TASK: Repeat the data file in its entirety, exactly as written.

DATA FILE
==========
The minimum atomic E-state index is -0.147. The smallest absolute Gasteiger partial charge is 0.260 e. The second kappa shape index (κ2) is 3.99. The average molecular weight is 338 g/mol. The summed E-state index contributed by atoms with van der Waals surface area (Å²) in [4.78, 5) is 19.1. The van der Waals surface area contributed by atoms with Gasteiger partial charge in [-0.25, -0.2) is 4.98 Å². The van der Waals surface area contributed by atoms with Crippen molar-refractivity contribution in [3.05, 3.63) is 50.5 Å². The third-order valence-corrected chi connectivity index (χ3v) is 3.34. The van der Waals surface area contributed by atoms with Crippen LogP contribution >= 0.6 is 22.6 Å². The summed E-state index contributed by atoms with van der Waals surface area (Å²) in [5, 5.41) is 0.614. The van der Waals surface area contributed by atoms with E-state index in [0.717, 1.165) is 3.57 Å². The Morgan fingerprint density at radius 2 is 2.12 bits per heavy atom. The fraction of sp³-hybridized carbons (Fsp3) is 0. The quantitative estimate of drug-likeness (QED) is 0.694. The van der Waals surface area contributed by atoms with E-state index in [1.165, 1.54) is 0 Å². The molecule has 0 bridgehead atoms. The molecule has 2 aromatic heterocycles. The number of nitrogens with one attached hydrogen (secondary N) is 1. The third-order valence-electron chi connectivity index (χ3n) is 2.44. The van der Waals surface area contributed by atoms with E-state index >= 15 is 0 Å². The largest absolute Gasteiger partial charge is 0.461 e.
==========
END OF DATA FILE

The minimum atomic E-state index is -0.147. The smallest absolute Gasteiger partial charge is 0.260 e. The second kappa shape index (κ2) is 3.99. The average molecular weight is 338 g/mol. The summed E-state index contributed by atoms with van der Waals surface area (Å²) in [4.78, 5) is 19.1. The van der Waals surface area contributed by atoms with Gasteiger partial charge in [-0.25, -0.2) is 4.98 Å². The van der Waals surface area contributed by atoms with Crippen molar-refractivity contribution in [3.05, 3.63) is 50.5 Å². The third-order valence-corrected chi connectivity index (χ3v) is 3.34. The van der Waals surface area contributed by atoms with Crippen LogP contribution >= 0.6 is 22.6 Å². The summed E-state index contributed by atoms with van der Waals surface area (Å²) in [5, 5.41) is 0.614. The van der Waals surface area contributed by atoms with E-state index in [0.717, 1.165) is 3.57 Å². The Morgan fingerprint density at radius 2 is 2.12 bits per heavy atom. The fraction of sp³-hybridized carbons (Fsp3) is 0. The quantitative estimate of drug-likeness (QED) is 0.694. The van der Waals surface area contributed by atoms with E-state index in [1.165, 1.54) is 0 Å². The molecule has 0 bridgehead atoms. The molecule has 2 aromatic heterocycles. The number of nitrogens with one attached hydrogen (secondary N) is 1. The third-order valence-electron chi connectivity index (χ3n) is 2.44. The van der Waals surface area contributed by atoms with E-state index >= 15 is 0 Å². The largest absolute Gasteiger partial charge is 0.461 e.